1. It has been pointed out to me that the Vegemite story I reported the other day is false. Here is the website I was pointed to. After reading it, I can't say that I am completely reassured. It does say that the FDA is not targeting Vegemite, but it also says that in the US folate is only permitted to be added to breads and cereals. So whether Vegemite is technically permitted or not, depends on whether it contains a lot of folate naturally or whether it has been added to boost levels. It seems a lot of fuss over a vitamin. After all, no one can eat this spread in more than small quantities, the taste is too strong!
2. I thought it was time for a photo. Nothing too exciting, but this is the hill I have been walking up a few times a week recently.
It seems to be getting easier. Maybe it's time to move to a steeper route. Or was that just the strong wind at my back yesterday? Of course, I am one of the few walkers - lots of people bike up, or jog up. This is near the top where the path levels out before the final rise. I stop just before the final rise and go back down, but one day soon I will go right to the top and take photos of the harbour down the other side.
3. The other day in a bookshop I picked up a small booklet entitled "Premier New Zealand Bestsellers". I was interested to read the sales figures required to be listed. They alter depending on the category: fiction, poetry, non fiction or children's and teen's. Non fiction requires 10,000 for bronze, on through silver and gold up to 100,000 for platinum. Fiction requires 5000 for bronze and 50,000 for platinum whereas poetry requires sales of 1,000 copies for bronze and 5,000 for platinum. This is New Zealand, we only have 4 million people. Still, the figures intrigued me enough to look and see which poetry books had managed to sell 1000 copies. Surely there would be a reasonable number of them? After all our small poetry group put together a book with a print run of 200, which is almost sold out (though some were freebies, review copies etc).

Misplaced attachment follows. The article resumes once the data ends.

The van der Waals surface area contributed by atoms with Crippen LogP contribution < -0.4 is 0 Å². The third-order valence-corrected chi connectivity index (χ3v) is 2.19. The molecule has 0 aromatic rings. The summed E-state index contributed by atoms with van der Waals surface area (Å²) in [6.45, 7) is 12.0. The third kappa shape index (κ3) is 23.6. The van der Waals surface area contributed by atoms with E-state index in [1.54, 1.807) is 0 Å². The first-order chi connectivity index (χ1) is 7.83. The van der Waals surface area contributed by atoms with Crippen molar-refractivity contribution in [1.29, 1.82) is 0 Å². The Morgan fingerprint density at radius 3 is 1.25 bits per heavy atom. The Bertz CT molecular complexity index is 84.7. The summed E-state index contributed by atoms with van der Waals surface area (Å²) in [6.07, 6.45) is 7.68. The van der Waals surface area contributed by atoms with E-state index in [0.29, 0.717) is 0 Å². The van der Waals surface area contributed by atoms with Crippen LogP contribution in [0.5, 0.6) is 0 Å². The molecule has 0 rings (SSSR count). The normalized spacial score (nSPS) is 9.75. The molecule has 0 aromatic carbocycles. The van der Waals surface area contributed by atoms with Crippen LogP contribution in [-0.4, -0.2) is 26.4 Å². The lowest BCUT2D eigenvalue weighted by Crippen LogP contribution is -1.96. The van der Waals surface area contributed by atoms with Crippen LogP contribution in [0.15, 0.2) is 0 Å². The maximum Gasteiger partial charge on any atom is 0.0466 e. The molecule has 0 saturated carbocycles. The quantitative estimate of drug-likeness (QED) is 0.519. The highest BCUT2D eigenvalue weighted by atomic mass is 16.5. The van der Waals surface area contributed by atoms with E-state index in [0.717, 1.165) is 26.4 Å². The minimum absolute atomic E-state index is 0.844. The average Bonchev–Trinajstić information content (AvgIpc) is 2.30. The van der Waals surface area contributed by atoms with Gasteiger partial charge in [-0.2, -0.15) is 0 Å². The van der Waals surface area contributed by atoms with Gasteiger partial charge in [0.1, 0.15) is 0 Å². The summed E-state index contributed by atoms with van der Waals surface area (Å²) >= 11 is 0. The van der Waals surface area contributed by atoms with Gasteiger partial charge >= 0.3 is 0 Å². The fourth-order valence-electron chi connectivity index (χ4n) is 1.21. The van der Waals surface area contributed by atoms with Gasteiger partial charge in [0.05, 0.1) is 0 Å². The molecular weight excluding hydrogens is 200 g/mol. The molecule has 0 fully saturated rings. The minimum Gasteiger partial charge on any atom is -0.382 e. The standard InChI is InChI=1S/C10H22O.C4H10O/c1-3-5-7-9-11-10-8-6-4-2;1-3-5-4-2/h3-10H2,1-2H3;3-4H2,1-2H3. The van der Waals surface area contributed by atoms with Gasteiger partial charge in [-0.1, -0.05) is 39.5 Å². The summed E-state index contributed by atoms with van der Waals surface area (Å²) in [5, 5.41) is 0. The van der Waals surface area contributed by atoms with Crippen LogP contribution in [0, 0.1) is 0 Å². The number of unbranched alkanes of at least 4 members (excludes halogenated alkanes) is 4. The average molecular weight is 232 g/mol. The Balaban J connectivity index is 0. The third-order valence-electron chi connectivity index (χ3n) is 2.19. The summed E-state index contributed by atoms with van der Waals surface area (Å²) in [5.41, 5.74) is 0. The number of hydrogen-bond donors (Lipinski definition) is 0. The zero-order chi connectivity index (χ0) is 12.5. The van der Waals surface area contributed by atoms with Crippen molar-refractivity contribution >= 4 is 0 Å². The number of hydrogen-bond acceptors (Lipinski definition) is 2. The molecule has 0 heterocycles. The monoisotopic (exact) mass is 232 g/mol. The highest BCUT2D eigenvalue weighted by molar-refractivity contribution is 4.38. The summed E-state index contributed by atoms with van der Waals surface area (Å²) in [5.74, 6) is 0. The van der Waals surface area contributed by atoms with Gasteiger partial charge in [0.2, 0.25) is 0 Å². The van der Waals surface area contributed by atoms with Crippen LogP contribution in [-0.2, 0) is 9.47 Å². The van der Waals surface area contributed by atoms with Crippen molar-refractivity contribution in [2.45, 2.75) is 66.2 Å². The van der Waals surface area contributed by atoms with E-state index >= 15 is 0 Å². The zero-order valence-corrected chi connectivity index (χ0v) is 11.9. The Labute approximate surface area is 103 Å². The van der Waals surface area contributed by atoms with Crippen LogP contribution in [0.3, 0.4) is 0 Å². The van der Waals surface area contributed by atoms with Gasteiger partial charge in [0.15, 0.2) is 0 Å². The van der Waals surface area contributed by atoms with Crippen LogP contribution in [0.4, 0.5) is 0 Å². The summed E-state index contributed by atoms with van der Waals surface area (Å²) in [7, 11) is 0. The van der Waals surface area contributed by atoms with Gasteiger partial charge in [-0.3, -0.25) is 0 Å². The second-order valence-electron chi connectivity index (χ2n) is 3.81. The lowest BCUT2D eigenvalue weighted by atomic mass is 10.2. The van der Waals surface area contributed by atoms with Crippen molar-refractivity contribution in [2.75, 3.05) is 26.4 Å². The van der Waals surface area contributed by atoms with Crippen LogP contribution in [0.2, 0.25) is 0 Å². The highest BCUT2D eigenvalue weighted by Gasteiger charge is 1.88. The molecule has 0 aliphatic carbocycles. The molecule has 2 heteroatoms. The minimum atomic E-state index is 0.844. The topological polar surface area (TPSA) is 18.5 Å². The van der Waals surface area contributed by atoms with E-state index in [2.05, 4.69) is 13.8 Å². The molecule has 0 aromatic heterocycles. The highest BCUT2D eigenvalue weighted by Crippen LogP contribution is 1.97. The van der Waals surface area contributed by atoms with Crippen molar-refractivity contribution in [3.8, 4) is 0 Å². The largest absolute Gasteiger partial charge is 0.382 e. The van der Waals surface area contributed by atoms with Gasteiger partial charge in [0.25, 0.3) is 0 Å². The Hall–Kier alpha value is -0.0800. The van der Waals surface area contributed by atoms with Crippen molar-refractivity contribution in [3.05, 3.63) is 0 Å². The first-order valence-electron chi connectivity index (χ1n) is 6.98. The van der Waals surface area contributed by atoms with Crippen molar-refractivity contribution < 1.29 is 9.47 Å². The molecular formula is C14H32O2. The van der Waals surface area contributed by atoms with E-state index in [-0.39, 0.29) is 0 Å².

Sadly, I found only three poetry books in the whole list. One platinum bestseller: "Playing God" by Glenn Colquhoun. Well, at least he is a "serious" poet by which I mean that he writes poetry that is taken seriously by the academic poets. He is a doctor, and this particular book contains poems that are informed by his experiences as a doctor. I, and a number of my friends, believe his poetry is overrated. Clearly others don't agree with us.
I went on to find two poetry books listed as gold bestsellers: "Big Weather" which is an anthology of poems about Wellington. There have been similar anthologies of poems for other cities in New Zealand, but they don't rate a mention. Did this one get better publicity or are Wellingtonians more enthusiastic readers of poetry? The other is "Nursery Rhymes Mother Never Read You" by Garrick Tremain. I've seen an extract or two and these are definitely on the populist side of poetry - verse perhaps, rather than poetry, but well done and a lot of fun.
Silver and bronze bestsellers? None. Unless you count a couple of anthologies in the "children's" categories.
Hey everybody! I'm doing my bit. I think I buy more poetry books than anything else. It would be good to think there is actually a market for poetry.
Other bestsellers? Movie buffs will recognise "Once Were Warriors" by Alan Duff and "The Whale Rider" by Witi Ihimaera among the platinum fiction. The other two in this category were one further book for each of these two authors. Among the children's platinum bestsellers, Hairy Maclary was heavily represented. Non-fiction? The top of the list was New Zealand's favourite cookery book, the Edmonds Cookery Book. No real surprise there. Cookery books in general were well represented. Second top best seller was "The Lord of the Rings Location Guidebook".